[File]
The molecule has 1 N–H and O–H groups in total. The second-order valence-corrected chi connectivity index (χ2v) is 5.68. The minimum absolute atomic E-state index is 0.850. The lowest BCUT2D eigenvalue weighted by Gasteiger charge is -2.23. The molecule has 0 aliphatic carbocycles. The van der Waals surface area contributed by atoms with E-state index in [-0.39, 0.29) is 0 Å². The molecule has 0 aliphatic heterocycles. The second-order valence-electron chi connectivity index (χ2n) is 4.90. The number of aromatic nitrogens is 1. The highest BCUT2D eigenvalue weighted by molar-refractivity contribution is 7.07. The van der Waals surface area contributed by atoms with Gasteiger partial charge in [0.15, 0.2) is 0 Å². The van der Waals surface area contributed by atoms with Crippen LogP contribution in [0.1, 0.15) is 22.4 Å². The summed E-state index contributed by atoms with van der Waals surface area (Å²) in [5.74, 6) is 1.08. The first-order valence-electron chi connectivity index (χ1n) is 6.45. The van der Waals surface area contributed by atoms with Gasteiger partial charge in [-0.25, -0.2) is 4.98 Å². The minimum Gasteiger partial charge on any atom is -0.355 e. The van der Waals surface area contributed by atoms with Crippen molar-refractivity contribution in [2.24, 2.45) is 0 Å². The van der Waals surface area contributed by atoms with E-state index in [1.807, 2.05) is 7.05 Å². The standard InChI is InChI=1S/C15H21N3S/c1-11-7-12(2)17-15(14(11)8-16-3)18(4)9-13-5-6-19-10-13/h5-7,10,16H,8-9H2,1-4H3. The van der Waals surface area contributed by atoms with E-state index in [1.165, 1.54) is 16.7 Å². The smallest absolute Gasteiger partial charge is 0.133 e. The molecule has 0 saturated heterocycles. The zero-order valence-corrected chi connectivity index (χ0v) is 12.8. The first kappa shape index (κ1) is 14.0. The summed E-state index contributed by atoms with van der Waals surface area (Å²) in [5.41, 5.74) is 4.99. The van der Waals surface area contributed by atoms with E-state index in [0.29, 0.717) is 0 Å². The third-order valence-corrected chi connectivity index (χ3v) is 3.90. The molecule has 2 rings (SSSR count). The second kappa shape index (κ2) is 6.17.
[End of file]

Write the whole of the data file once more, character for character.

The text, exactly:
The molecule has 1 N–H and O–H groups in total. The second-order valence-corrected chi connectivity index (χ2v) is 5.68. The minimum absolute atomic E-state index is 0.850. The lowest BCUT2D eigenvalue weighted by Gasteiger charge is -2.23. The molecule has 0 aliphatic carbocycles. The van der Waals surface area contributed by atoms with E-state index in [-0.39, 0.29) is 0 Å². The molecule has 0 aliphatic heterocycles. The second-order valence-electron chi connectivity index (χ2n) is 4.90. The number of aromatic nitrogens is 1. The highest BCUT2D eigenvalue weighted by molar-refractivity contribution is 7.07. The van der Waals surface area contributed by atoms with Gasteiger partial charge in [0.15, 0.2) is 0 Å². The van der Waals surface area contributed by atoms with Crippen LogP contribution in [0.1, 0.15) is 22.4 Å². The summed E-state index contributed by atoms with van der Waals surface area (Å²) in [5.74, 6) is 1.08. The first-order valence-electron chi connectivity index (χ1n) is 6.45. The van der Waals surface area contributed by atoms with Gasteiger partial charge in [-0.25, -0.2) is 4.98 Å². The minimum Gasteiger partial charge on any atom is -0.355 e. The van der Waals surface area contributed by atoms with Crippen molar-refractivity contribution in [2.24, 2.45) is 0 Å². The van der Waals surface area contributed by atoms with E-state index in [1.807, 2.05) is 7.05 Å². The standard InChI is InChI=1S/C15H21N3S/c1-11-7-12(2)17-15(14(11)8-16-3)18(4)9-13-5-6-19-10-13/h5-7,10,16H,8-9H2,1-4H3. The van der Waals surface area contributed by atoms with E-state index in [1.165, 1.54) is 16.7 Å². The smallest absolute Gasteiger partial charge is 0.133 e. The molecule has 0 saturated heterocycles. The zero-order valence-corrected chi connectivity index (χ0v) is 12.8. The first kappa shape index (κ1) is 14.0. The summed E-state index contributed by atoms with van der Waals surface area (Å²) in [5.41, 5.74) is 4.99. The van der Waals surface area contributed by atoms with E-state index in [0.29, 0.717) is 0 Å². The third-order valence-corrected chi connectivity index (χ3v) is 3.90. The molecule has 2 rings (SSSR count). The second kappa shape index (κ2) is 6.17.